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Kidlit Fall Preview: Non-fiction, series, and international titles

Non-fiction

To help children understand and navigate the current state of the world, On the News: Our First Talk about Tragedy (Orca, Sept.) – by Jillian Roberts and Jane Heinrichs, ill. – helps explain natural disasters, terrorism, and other tragic events. Editors at Pajama Press have enlisted 12 children’s illustrators, including Rebecca Bender and Suzanne Del Rizzo, for A World of Kindness (Oct.), which aims to show kids different ways to be kind. Inspired by Barack Obama’s Of Thee I Sing, Wab Kinew has written a powerful picture book, Go Show the World (Tundra, Sept.), based on one of Kinew’s rap songs celebrating the stories of Indigenous people. Black Women Who Dared (Second Story, Sept.), written and illustrated by Naomi M. Moyer, features biographies of 10 Black women and collectives, including anti-slavery activists, businesswomen, advocates, and educators. Scholastic Canada’s new comic book–style biography series – written by Elizabeth MacLeod and illustrated by Mike Deas – starts with Meet Viola
Desmond
(Aug.) and Meet Chris Hadfield (Aug.). The history of the goalie mask gets the picture-book treatment in Andrée Poulin’s That’s Not Hockey! (Annick, Sept.), about Jacques Plante, the goaltender who saw the need for facial protection and – ignorning the naysayers – designed the equipment himself. Caroline Woodward pens a poetic ode to the sights and wonders of the Pacific Northwest in 
A West Coast Summer, which Carol Evans gorgeously complements with photorealistic paintings. (Harbour Publishing, Sept.)


All about animals

  • 5 Rhinos, Anne Innis Dagg (Fitzhenry & Whiteside, Oct.)
  • Canada Animals, Paul Covello (HarperTrophy, Sept.)
  • My First Book of Canadian Birds, Andrea Miller and Angela K. Doak, ill. (Nimbus, Oct.)
  • Animals Illustrated: Arctic Wolf, William Flaherty and Sean Bigham, ill. (Inhabit, Oct.)


For the series minded

This fall sees the return of plenty of familiar faces, from Judy Moody to Delilah Dirk.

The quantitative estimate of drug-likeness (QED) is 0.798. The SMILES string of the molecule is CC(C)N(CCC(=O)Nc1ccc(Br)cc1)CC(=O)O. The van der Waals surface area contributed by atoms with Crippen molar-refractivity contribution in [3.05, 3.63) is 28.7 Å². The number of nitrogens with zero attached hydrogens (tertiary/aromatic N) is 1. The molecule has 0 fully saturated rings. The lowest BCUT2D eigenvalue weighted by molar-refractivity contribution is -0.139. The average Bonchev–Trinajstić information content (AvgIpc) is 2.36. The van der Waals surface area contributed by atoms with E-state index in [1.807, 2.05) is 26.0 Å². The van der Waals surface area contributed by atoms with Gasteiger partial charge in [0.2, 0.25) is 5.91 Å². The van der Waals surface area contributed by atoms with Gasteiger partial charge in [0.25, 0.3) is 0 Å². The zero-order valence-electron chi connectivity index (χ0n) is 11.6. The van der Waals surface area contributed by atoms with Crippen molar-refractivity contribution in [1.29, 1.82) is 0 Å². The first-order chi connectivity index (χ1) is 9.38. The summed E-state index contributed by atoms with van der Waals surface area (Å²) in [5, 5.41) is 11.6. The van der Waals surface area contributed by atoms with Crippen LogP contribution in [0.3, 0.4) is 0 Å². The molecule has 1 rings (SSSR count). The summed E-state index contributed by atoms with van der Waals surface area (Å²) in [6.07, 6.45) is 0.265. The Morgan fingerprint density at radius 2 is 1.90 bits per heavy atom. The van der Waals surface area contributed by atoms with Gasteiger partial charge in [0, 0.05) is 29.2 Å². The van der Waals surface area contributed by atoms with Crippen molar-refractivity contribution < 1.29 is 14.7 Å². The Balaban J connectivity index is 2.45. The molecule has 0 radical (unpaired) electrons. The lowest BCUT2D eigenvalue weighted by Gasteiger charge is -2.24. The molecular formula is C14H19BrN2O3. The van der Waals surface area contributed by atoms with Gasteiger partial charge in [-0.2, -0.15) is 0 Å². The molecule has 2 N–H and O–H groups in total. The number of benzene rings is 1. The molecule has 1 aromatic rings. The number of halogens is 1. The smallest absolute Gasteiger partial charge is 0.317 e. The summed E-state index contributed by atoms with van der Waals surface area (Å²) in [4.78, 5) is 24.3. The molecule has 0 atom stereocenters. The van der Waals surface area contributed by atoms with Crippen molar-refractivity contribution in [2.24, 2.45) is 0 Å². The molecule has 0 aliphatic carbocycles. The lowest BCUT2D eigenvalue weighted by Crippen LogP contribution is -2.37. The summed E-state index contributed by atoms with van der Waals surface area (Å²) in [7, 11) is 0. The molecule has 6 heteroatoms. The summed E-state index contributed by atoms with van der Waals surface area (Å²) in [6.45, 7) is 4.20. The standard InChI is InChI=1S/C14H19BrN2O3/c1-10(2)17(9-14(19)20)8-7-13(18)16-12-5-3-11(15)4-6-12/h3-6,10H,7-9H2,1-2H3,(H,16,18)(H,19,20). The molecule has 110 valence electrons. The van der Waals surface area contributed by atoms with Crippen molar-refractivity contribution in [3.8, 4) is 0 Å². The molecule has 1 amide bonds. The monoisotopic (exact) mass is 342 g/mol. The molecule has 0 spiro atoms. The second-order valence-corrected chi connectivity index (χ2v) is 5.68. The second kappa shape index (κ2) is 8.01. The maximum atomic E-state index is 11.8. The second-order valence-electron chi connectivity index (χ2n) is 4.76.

August:

  • The Frostblood Saga: Nightblood, Elly Blake (Little, Brown Books for Young Readers/Hachette Book Group)
  • Delilah Dirk and the Pillars of Hercules, Tony Cliff (First Second/Raincoast)
  • The Twisted Climb: Darkness Descends, J.C. Kavanagh (BWL Publishing)

September

  • Weird Stories Gone Wrong: Blackwells and the Briny Deep, Philippa Dowding (Dundurn)
  • The Blackthorn Key: Call of the Wraith, Kevin Sands (Aladdin/S&S Canada)
  • The Nameless City: The Divided Earth, Faith Erin Hicks (First Second/Raincoast)
  • Steve the Horse: Team Steve, Kelly Collier (Kids Can)
  • Judy Moody and the Right Royal Tea Party, Megan McDonald and Peter H. Reynolds, ill. (Candlewick Press/PRHC)
  • Children of the Bloodlands: The Realms of Ancient, Book 2, S.M. Beiko (ECW Press)

October

  • Shadow of the Unicorn: The Revenge, Suzanne de Montigny (BWL)
  • Connect the Scotts: The Dead Kid Detective Agency, Book #4, Evan Munday (ECW)
  • Even Superheroes Make Mistakes, Shelly Becker and Eda Kaban, ill. (Sterling Children’s Books/Manda)
  • Ira Crumb Feels the Feelings, Naseem Hrab and Josh Holinaty, ill. (Owlkids)
  • Lumberjanes: The Good Egg, Mariko Tamaki and Brooklyn Allen, ill. (Amulet Books/Manda)
  • Giraffe and Bird Together Again, Rebecca Bender (Pajama)
  • Rescue in the Rockies, Rita Feutl (Coteau)


International

Two-time Newbery Medal winner Kate DiCamillo returns to her main character from the 2016 middle-grade novel Raymie Nightingale in Louisiana’s Way Home (Candlewick/PRHC, Oct.). The Book Thief author Markus Zusak is back with Bridge of Clay, a YA saga about five brothers whose father has disappeared (Knopf Books For Young Readers/PRHC, Oct.). Rainbow Rowell (Eleanor & Park) introduces two short stories about teen love in Almost Midnight (Pan Macmillan/PGC, Nov.), illustrated by Simini Blocker. David Levithan’s Someday (Knopf BFYR/PRHC, Oct.) is the sequel to his YA romance fantasy novel Every Day, a NYT bestseller and feature film. Jerry Pinkney illustrates A Home in the Barn (HarperCollins, Sept.) from a previously unpublished manuscript by Margaret Wise Brown, author of Goodnight Moon. The world’s youngest Nobel laureate, Malala Yousafzai, shares personal immigration stories from girls around the world in We Are Displaced (Little, Brown BFYR/HBC, Sept.). Bestselling author Dave Eggers teams up again with artist Shawn Harris for What Can a Citizen Do? (Chronicle Books/Raincoast, Sept.), a guide to political activism for young people. All About Anne educates middle-graders with words and pictures from the Anne Frank House and illustrations by Huck Scarry, son of the famed Richard and Patricia Scarry (Second Story, Sept.). A teen struggles to reconcile his cultural identities in Adib Khorram’s Darius the Great Is Not Okay (Dial/PRHC, Aug.). Tahereh Mafi joins Harper-Collins’s #ownvoices campaign in A Very Large Expanse of Sea, about a Muslim teen post-9/11 (Oct.).  –Becky Robertson